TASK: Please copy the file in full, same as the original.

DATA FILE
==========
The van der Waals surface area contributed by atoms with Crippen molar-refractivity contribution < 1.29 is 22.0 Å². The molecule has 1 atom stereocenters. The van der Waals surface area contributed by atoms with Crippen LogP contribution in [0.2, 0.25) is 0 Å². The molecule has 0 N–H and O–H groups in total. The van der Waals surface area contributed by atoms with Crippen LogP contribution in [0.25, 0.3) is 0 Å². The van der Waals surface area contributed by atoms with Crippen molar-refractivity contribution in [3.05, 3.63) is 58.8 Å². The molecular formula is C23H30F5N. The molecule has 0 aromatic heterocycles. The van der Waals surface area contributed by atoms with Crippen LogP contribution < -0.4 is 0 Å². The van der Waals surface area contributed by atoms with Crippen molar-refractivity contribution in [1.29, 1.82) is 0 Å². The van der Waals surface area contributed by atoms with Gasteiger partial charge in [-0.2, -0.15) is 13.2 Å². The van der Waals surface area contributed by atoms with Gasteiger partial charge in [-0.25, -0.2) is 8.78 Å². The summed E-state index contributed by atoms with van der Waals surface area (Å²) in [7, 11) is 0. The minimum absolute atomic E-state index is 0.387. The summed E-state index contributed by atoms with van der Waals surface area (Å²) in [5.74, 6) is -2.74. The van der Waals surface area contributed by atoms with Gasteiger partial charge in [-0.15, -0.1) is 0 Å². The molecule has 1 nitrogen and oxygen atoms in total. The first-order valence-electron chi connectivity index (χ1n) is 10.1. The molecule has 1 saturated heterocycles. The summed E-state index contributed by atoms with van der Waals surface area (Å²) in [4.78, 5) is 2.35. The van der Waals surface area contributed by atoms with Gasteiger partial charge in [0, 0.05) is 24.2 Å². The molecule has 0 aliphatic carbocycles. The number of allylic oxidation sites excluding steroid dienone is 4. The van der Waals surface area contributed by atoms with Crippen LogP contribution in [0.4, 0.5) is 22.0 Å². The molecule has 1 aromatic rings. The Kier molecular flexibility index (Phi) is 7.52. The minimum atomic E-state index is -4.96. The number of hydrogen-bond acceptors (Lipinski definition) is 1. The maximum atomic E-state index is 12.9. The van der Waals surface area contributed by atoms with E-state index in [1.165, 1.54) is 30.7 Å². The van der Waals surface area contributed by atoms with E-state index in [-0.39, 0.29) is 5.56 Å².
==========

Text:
The van der Waals surface area contributed by atoms with Crippen molar-refractivity contribution < 1.29 is 22.0 Å². The molecule has 1 atom stereocenters. The van der Waals surface area contributed by atoms with Crippen LogP contribution in [0.2, 0.25) is 0 Å². The molecule has 0 N–H and O–H groups in total. The van der Waals surface area contributed by atoms with Crippen LogP contribution in [0.25, 0.3) is 0 Å². The van der Waals surface area contributed by atoms with Crippen molar-refractivity contribution in [3.05, 3.63) is 58.8 Å². The molecular formula is C23H30F5N. The molecule has 0 aromatic heterocycles. The van der Waals surface area contributed by atoms with Crippen LogP contribution < -0.4 is 0 Å². The van der Waals surface area contributed by atoms with Crippen molar-refractivity contribution in [1.29, 1.82) is 0 Å². The van der Waals surface area contributed by atoms with Gasteiger partial charge in [-0.2, -0.15) is 13.2 Å². The van der Waals surface area contributed by atoms with Gasteiger partial charge in [-0.25, -0.2) is 8.78 Å². The summed E-state index contributed by atoms with van der Waals surface area (Å²) in [7, 11) is 0. The minimum absolute atomic E-state index is 0.387. The summed E-state index contributed by atoms with van der Waals surface area (Å²) in [5.74, 6) is -2.74. The van der Waals surface area contributed by atoms with Gasteiger partial charge in [-0.15, -0.1) is 0 Å². The molecule has 1 nitrogen and oxygen atoms in total. The first-order valence-electron chi connectivity index (χ1n) is 10.1. The molecule has 1 saturated heterocycles. The summed E-state index contributed by atoms with van der Waals surface area (Å²) in [4.78, 5) is 2.35. The van der Waals surface area contributed by atoms with Gasteiger partial charge in [0, 0.05) is 24.2 Å². The molecule has 0 aliphatic carbocycles. The number of allylic oxidation sites excluding steroid dienone is 4. The van der Waals surface area contributed by atoms with Crippen LogP contribution in [0.4, 0.5) is 22.0 Å². The molecule has 1 aromatic rings. The Kier molecular flexibility index (Phi) is 7.52. The minimum atomic E-state index is -4.96. The number of hydrogen-bond acceptors (Lipinski definition) is 1. The maximum atomic E-state index is 12.9. The van der Waals surface area contributed by atoms with E-state index in [1.165, 1.54) is 30.7 Å². The van der Waals surface area contributed by atoms with E-state index in [-0.39, 0.29) is 5.56 Å².